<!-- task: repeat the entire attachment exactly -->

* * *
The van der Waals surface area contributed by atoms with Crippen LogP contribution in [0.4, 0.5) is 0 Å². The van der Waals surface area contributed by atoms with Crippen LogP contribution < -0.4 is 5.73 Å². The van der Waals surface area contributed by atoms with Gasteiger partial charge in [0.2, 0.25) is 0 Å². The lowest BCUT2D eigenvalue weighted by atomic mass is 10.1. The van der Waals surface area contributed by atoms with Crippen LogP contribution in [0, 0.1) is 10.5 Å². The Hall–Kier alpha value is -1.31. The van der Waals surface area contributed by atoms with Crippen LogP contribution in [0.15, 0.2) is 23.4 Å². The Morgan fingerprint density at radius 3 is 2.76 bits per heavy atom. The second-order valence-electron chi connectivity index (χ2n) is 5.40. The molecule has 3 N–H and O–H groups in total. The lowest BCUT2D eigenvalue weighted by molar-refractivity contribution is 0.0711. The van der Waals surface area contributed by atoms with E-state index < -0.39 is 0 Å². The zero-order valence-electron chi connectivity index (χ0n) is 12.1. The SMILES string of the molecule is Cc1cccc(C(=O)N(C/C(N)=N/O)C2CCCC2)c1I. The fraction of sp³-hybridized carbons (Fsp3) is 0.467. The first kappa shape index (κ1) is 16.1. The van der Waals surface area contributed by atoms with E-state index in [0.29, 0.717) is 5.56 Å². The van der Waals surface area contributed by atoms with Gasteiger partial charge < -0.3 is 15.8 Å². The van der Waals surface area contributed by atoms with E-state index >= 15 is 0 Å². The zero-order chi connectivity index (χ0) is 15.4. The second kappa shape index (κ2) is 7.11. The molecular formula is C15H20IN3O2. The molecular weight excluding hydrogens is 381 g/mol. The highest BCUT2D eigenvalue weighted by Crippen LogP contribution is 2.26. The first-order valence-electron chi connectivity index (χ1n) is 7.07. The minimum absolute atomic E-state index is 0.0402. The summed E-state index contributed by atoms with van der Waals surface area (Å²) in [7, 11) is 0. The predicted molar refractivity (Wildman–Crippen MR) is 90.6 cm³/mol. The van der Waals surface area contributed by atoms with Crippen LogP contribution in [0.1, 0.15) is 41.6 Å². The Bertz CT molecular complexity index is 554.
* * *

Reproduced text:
The van der Waals surface area contributed by atoms with Crippen LogP contribution in [0.4, 0.5) is 0 Å². The van der Waals surface area contributed by atoms with Crippen LogP contribution < -0.4 is 5.73 Å². The van der Waals surface area contributed by atoms with Gasteiger partial charge in [0.2, 0.25) is 0 Å². The lowest BCUT2D eigenvalue weighted by atomic mass is 10.1. The van der Waals surface area contributed by atoms with Crippen LogP contribution in [0, 0.1) is 10.5 Å². The Hall–Kier alpha value is -1.31. The van der Waals surface area contributed by atoms with Crippen LogP contribution in [0.15, 0.2) is 23.4 Å². The Morgan fingerprint density at radius 3 is 2.76 bits per heavy atom. The second-order valence-electron chi connectivity index (χ2n) is 5.40. The molecule has 3 N–H and O–H groups in total. The lowest BCUT2D eigenvalue weighted by molar-refractivity contribution is 0.0711. The van der Waals surface area contributed by atoms with E-state index < -0.39 is 0 Å². The zero-order valence-electron chi connectivity index (χ0n) is 12.1. The SMILES string of the molecule is Cc1cccc(C(=O)N(C/C(N)=N/O)C2CCCC2)c1I. The fraction of sp³-hybridized carbons (Fsp3) is 0.467. The first kappa shape index (κ1) is 16.1. The van der Waals surface area contributed by atoms with E-state index in [0.29, 0.717) is 5.56 Å². The van der Waals surface area contributed by atoms with Gasteiger partial charge < -0.3 is 15.8 Å². The van der Waals surface area contributed by atoms with E-state index >= 15 is 0 Å². The zero-order chi connectivity index (χ0) is 15.4. The second kappa shape index (κ2) is 7.11. The molecular formula is C15H20IN3O2. The molecular weight excluding hydrogens is 381 g/mol. The highest BCUT2D eigenvalue weighted by Crippen LogP contribution is 2.26. The first-order valence-electron chi connectivity index (χ1n) is 7.07. The minimum absolute atomic E-state index is 0.0402. The summed E-state index contributed by atoms with van der Waals surface area (Å²) in [7, 11) is 0. The predicted molar refractivity (Wildman–Crippen MR) is 90.6 cm³/mol. The van der Waals surface area contributed by atoms with Crippen LogP contribution in [0.1, 0.15) is 41.6 Å². The Bertz CT molecular complexity index is 554.